01234 325 620



Hot water cylinders are found in many households and businesses and are used on mains-pressure and gravity-fed heating systems. A cylinder is simply a tank that will store your hot water and pass it through taps and showers when required.

Older cylinders may not be insulated and tend to lose a lot of heat and limescale can build up.


This reduces efficiency and means it takes longer to heat the water up.


Modern cylinders offer significant performance improvements over traditional cylinders and come in a wide range of capacities to meet your needs. It’s easy to find a cylinder to suit your home, business and lifestyle. They are highly insulated to reduce loss of heat and will give you the hot water you need quickly.


Christy Plumbing & Heating Ltd can service, repair or replace your hot water storage system. Christy Plumbing & Heating are G3 qualified to install unvented hot water systems.


As with central heating there are quite a few (sometimes confusing) variations of hot water storage.


Firstly when choosing a cylinder you need to understand the difference between unvented and vented types.


Deciding on one or the other depends on having a ‘direct’ or ‘indirect’ system. The terms direct and indirect refer to how the mains water is fed into the system – either directly into the pressure vessel contained within a cylinder or indirectly into the cold water storage tank – or how the water is heated within the hot water cylinder – either directly using an electric immersion heater or indirectly using a heat exchanger supplied from a boiler.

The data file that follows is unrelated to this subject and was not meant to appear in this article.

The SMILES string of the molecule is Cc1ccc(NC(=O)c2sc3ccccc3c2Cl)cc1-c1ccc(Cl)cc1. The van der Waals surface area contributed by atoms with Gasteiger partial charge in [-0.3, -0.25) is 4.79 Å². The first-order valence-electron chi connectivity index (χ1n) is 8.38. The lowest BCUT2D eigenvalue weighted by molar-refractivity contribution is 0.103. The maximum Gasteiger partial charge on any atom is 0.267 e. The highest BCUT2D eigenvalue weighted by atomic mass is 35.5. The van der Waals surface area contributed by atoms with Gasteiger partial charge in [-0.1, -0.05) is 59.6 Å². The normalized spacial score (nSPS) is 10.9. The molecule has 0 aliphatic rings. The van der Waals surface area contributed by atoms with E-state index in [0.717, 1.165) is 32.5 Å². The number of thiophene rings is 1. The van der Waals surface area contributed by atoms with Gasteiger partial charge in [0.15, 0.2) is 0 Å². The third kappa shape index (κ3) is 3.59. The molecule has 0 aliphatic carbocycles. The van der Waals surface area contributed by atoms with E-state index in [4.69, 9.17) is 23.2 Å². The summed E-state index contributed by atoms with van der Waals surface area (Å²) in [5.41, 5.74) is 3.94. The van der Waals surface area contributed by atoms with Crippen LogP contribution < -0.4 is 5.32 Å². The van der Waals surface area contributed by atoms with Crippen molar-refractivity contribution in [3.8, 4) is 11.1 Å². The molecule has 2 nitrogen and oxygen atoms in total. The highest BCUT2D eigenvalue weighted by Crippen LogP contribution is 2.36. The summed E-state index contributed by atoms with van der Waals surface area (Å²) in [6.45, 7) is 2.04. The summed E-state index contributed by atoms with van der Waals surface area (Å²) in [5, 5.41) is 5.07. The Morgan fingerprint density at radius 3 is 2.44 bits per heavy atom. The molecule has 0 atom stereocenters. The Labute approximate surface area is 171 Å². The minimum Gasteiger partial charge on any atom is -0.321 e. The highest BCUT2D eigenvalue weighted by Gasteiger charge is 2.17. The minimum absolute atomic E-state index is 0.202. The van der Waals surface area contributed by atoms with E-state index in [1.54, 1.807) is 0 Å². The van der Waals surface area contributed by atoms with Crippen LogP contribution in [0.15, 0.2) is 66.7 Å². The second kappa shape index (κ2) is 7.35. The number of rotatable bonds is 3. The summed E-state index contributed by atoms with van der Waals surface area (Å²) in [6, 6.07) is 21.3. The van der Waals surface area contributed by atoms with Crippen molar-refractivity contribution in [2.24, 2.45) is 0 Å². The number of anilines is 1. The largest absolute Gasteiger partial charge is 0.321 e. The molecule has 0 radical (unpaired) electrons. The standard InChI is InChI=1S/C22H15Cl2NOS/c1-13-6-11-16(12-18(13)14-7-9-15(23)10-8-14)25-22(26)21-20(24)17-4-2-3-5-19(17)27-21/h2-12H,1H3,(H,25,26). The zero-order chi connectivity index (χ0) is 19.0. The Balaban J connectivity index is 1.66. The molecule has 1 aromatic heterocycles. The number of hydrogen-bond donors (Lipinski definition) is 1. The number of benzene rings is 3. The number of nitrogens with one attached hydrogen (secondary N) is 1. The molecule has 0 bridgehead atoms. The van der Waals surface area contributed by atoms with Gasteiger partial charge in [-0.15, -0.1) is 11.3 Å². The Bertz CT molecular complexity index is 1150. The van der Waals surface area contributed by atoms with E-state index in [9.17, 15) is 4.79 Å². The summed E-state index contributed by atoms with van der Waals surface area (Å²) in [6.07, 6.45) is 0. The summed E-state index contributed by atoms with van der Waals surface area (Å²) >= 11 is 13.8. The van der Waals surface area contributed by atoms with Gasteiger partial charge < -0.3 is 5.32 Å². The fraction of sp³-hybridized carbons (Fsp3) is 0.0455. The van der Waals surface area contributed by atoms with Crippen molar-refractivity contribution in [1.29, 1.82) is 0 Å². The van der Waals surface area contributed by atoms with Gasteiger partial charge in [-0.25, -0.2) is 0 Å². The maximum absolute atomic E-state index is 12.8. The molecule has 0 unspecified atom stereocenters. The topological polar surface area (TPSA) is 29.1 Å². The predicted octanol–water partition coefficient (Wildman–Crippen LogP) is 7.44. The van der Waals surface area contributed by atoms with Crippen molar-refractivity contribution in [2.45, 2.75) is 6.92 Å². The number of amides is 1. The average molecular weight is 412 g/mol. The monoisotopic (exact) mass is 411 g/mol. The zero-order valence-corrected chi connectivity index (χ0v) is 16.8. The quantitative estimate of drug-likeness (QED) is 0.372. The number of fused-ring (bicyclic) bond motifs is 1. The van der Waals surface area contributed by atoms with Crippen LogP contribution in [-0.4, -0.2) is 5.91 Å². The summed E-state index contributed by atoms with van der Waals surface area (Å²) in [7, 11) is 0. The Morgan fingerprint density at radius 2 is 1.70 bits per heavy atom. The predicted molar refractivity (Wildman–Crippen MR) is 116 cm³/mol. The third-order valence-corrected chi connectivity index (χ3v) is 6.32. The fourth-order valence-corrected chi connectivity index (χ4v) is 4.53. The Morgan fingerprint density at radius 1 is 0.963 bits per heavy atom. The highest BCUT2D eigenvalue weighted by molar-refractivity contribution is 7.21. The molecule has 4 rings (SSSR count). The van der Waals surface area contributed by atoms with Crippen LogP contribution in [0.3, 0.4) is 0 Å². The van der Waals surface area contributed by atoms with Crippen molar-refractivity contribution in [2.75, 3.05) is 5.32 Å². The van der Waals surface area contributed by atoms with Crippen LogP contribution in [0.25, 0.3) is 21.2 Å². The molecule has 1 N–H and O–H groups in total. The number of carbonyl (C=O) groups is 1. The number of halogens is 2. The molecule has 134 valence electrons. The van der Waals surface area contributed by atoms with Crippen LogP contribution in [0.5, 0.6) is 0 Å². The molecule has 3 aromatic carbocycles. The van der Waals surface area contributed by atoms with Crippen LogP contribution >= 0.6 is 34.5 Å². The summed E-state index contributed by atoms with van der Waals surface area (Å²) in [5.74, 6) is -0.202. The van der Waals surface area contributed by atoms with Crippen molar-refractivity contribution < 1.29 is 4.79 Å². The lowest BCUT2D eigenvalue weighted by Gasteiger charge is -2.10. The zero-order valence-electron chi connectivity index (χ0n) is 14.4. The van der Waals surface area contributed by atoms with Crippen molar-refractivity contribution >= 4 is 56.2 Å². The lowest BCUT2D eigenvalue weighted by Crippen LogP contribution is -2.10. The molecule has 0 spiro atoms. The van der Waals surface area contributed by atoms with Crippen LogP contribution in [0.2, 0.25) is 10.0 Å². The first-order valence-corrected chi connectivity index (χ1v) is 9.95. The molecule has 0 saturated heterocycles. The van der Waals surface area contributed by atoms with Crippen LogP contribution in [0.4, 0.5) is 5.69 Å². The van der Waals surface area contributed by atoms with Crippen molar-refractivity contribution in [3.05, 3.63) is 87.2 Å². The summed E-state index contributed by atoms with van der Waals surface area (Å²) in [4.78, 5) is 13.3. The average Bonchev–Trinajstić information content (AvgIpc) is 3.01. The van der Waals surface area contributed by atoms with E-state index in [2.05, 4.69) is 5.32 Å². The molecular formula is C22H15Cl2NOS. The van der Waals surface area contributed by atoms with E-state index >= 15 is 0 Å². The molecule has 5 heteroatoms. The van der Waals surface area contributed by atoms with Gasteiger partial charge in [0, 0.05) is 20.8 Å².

Many homes use a combination of the two with indirect for normal heating and an immersion heater as a back-up or storage for extra hot water at short notice.


Before 1989, only vented cylinders were allowed to be used in domestic heating systems. A vented cylinder has a vent pipe which allows it to be subject to atmospheric pressure. The mains water is fed to and stored in the cold water storage tank (usually in the loft), and from there it goes to the appliances in the home.


The appliances requiring hot water are fed indirectly via the cold water storage tank to the water cylinder and heated using a heat exchanger. Because the water supply is gravity-fed and therefore low pressure, sometimes a pump needs to be added to assure a strong flow of water both for the domestic hot water and the heating.



An unvented water cylinder works directly from the mains water. The principles of heating are the same as vented by using an immersion heater rather than a heat exchanger, but because the pressure comes direct from the mains water the flow is much better.


The systems have many safety devices inbuilt to help it cope with the high pressure and expansion of water. You may find you have a small tank in the loft for venting and feeding your central heating, there is no need for a cold water storage tank.


What are the advantages and disadvantages of a vented hot water cylinder?